It was an easy choice to make on a sunny Saturday afternoon on the Cote d'Azur. I could have gone to the beach, stretched out in the sun and read the next story in Wayward Girls and Wicked Women. Instead I sat in a cool back room at the Scotch Tea House to listen to a bunch of authors talk about their books. Bliss!
Meet The Authors (3 June 2017) was organized by Margo Lestz as a fringe event during Nice's Festival du Livre. Adrian Leeds directed the afternoon and ensured the seven writers passed the baton smoothly from one to the next. Most of the speakers used their knowledge of the South of France to write a variety of fiction, fact, and memoir.
We discovered Patrick Murphy's Art Lover's Guide to the French Riviera an illustrated book that covers museums and galleries from Draguigan to Menton. He warned aspiring guidebook writers to beware the French copyright laws which make using your own photographs subject to licence fees.
Alice Alech talked about her co-authored The 7 Wonders of Olive Oil, warned us not to become 'potato-couches' [sic] and hinted at the influence of gangsters and racketeers over the olive oil industry.
Curiosity prompted Margo Lestz to take up writing. Why do people exchange Lily of the Valley on 1st May? Why is the cicada the symbol of Provence? Lestz did the research and used it to publish her Curious Histories books and blog, curiousrambler.com.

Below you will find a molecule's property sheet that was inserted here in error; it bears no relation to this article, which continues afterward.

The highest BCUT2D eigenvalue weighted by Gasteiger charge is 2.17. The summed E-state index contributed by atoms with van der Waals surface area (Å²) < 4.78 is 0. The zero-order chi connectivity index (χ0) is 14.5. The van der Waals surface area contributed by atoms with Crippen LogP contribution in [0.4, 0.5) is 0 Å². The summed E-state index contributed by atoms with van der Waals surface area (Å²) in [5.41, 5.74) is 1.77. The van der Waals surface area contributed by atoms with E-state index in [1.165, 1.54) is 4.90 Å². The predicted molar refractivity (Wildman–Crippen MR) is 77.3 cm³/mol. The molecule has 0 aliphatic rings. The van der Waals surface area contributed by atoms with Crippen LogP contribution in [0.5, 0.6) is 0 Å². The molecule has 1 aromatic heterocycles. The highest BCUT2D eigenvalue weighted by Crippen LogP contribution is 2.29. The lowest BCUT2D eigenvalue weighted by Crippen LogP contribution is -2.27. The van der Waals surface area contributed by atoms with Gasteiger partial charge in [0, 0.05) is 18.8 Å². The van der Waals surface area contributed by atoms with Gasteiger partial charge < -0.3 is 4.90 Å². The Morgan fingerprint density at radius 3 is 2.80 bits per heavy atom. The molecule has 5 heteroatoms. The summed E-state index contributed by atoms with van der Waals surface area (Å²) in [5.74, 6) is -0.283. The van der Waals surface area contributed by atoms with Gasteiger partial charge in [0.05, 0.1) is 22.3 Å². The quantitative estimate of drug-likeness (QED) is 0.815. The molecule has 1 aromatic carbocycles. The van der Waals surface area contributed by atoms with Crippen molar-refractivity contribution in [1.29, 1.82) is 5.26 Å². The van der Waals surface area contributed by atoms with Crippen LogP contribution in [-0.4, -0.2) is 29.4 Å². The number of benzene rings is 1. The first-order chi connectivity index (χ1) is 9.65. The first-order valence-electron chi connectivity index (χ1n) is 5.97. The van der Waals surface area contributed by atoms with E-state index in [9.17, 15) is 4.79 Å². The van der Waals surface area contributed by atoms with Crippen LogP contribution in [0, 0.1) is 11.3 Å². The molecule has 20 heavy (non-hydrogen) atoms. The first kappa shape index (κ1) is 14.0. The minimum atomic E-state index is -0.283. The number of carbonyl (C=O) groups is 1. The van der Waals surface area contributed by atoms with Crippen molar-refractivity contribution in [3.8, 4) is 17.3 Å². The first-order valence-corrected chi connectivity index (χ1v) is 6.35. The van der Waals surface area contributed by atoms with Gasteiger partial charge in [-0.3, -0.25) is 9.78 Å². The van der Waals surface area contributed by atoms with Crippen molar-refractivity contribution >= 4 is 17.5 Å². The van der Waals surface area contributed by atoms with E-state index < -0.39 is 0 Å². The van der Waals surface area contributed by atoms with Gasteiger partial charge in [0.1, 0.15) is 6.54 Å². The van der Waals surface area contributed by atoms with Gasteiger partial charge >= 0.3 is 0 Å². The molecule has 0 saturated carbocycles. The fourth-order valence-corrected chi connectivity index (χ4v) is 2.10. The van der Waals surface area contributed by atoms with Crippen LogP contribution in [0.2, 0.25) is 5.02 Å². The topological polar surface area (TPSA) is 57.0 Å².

Attorneys are writers who want to make money according to attorney-turned-author Julia Allen. Her short stories began life as diversions to help overcome writer's block. Nine of them form a self-published book called Facets, some of them macabre, others romantic.
For a longer read Patricia Sands introduced us to her middle-aged coming-of-age stories set in Toronto and the South of France. The self-published Bridge Club was so popular that fans pushed her to write Promise of Provence. A contract with Amazon Publishing followed, and the rest, as they say, turned into a trilogy. Retirement is not an option for Sands. She prefers to think of it as rewirement.
Two writers provided entertainment from their own life experiences. Kristin Espinasse's blog reflects on being the American wife of an itinerant French man, and raising a family. French words provide a daily theme for her writing, a strategy which has attracted not only regular readers to her site, but also the publisher Simon and Schuster.
Our final speaker, Lisa Anselmo, was faced with regenerating her life following her mother's death. She made us laugh with an extract from her memoir My (Part-Time) Paris Life, relating the experience of buying a flat in a foreign country. It struck a chord with more than a few of the expat audience members.
After the presentations the authors stuck around to answer questions and sign books. I left with an armful of reading matter for the next time I'm sunning myself on the pebbles of Nice beach.